Wednesday, August 1, 2012

The Big Secret

A favorite medium of mine is papier mache. I create in both the strip method (layering glue soaked strips of paper onto a shape) and with pulp (a mash of paper broken down in water to function like clay). I use these simple, centuries-old techniques, and then I finish them off with my own modern visions for surface treatments, often taking a cue from ceramics, stone, wood, metal, and other materials. I think I take a sort of trompe l'oeil approach, because I like people to be surprised when they discover a piece is made of salvaged paper.

That being said, I sometimes get the impression that some people are skeptical about how simple and basic the mache aspect of my pieces is. I've read about and seen plenty of methods that incorporate emulsifiers, fillers, etc., and I have even tried some of those techniques. But I always gravitate back to the purest, simplest way to make papier mache (because the surfaces are where I get really complicated, not the forms!). So I wanted to share the steps to make the pulp I use to make many of the things you'll find in my online galleries and shops. Maybe you (yes you!) can give this a try yourself. It's not a state secret, and it's super simple!

You need: newspaper, water, white glue*

First thing's first. I start by hand tearing the newspaper into skinny strips, dropping them into a big paint pail. When I first started making pulp years ago, I followed someone else's instructions to tear into 1in squares. All that is really not necessary, lol.

I like to fill the pail up as full as possible, and if I'm short on newspaper, I will mix in white paper from the shredder, no biggie. I will note, however, that my preference is newspaper, because it's softer and easier to pound into a fine pulp. But shredded junk mail will do in a pinch.

Once I've torn enough paper to fill the pail, I start pouring water in over the paper. The temperature doesn't really matter, room temp. is fine. Some resources will tell you to boil the paper in water on the stove to break down the fibers better, but again, not really necessary, especially if you're okay with putting a lid on it and letting it soak for a couple days. Don't be in a hurry with this. If you're in a hurry, go to the store and buy mache mix or paperclay.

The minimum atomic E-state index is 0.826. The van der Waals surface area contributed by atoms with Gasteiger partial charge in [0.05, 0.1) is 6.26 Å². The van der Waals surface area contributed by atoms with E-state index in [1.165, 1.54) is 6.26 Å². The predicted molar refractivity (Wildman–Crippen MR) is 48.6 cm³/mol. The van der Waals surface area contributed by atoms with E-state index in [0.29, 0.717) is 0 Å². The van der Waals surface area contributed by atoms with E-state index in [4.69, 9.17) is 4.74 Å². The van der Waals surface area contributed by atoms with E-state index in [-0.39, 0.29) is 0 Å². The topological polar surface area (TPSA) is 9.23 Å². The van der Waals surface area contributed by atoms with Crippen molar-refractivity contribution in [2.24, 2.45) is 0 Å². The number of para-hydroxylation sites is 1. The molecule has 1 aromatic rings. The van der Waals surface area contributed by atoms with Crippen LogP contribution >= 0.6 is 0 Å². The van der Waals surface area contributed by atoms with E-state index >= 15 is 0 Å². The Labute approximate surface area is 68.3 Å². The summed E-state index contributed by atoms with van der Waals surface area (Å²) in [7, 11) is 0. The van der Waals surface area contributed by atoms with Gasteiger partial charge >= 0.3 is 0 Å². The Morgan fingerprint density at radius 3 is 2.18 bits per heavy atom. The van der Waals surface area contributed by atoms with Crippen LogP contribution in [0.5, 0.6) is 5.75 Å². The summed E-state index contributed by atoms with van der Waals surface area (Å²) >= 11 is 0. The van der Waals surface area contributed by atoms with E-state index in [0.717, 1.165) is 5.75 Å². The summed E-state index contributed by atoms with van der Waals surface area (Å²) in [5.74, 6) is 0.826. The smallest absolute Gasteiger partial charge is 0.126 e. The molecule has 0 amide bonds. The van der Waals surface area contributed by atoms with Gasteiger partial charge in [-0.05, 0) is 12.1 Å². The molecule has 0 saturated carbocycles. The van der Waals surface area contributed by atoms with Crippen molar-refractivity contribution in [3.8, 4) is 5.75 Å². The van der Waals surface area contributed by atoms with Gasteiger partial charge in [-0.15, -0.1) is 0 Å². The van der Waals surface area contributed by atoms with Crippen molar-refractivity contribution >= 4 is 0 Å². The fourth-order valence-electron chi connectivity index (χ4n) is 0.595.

I make sure that there's enough water to cover all the paper, then slap the lid on and forget about it for a few days while I do other stuff. When I return, PRESTO!!!
Looks the same as before I put the lid on, lolol.

Now is the point where I would recommend you've had your Wheeties for breakfast and done some stretches, because this stage calls for some gusto. Now that the paper has soaked and softened, I sink my hands in and start tossing, kneading, pounding and mixing. You really have to put some muscle into it, like you're kneading dough, washing clothes the old fashioned way, or grinding corn. It's called pulp for a reason, lol, so beat it into one! The more time and energy you invest in this stage, the finer, softer, and more clay-like the end result will be. As you knead and pound, the mix will begin to look like this:

Notice the excess water in the pail. I've got two solutions for that. Either drain most of the excess water out, leaving enough to keep the pulp malleable, or do as I've started doing more recently: as I'm kneading, I will continue to sprinkle shredded office paper into the mix and kneading it in. This absorbs the extra water and makes an even bigger batch of pulp, which is great, because I always have a cue of assorted projects going at one time. Either way, the more water that is absorbed or removed, the less shrinkage your pieces with exhibit as they are drying. The water makes the paper puffy, then as it evaporates, the paper fibers shrink and harden. The lower the water content, the less correcting up in size you will have to do to your pieces to allow for shrinkage. 

The last step is to add glue. I don't add a specific, measured amount.

I just add a generous amount, then mix it in with my hands. I know I've added enough when the pulp feels smoother and begins to hold shapes, or hold together like clay. At this stage, it's like mixing up a meatloaf.

More energetic kneading (this is a great thing to make when you've had a bad day, need to blow off steam, or just burn calories, lol.), and I arrive at this:

I harp on spending plenty of time on kneading because the finer the texture of the pulp, the finer the details you can achieve when you sculpt with it.

paper fiber and glue: a fine texture can be achieved

And there you have it. That is my one and only papier mache pulp recipe. You can use pulp to make all kinds of awesome things, limited only by your imagination. Give it a try!

*The only way I ever deviate from this recipe is to sometimes add baking soda. Paper, after all, tends to take on a strong *ahem* "character" after soaking for a few days, so I sometimes toss some baking soda in to alleviate the smell. I don't think it really makes a difference to any other aspect of the pulp.

UPDATE: Be sure to check out my YouTube channel for video tutorials on topics like this. Subscribe to see more!


  1. Very informative and interesting. Thanks! Keep up the good work!

  2. Finally, a simple recipe!
    I am starting with paper maché and was a bit overwhelmed with the variety of stuff people put in their pulps. xD

    1. Glad you feel that way! I like to stay basic with this, but as you experiment with this, you may come up with your own preferred method, including types of paper to use, and additives you like. Have fun with it!

  3. ohh boy! u put in great deal of hardwork! thus grinding the wet batch pf paper and kneading later gives same results?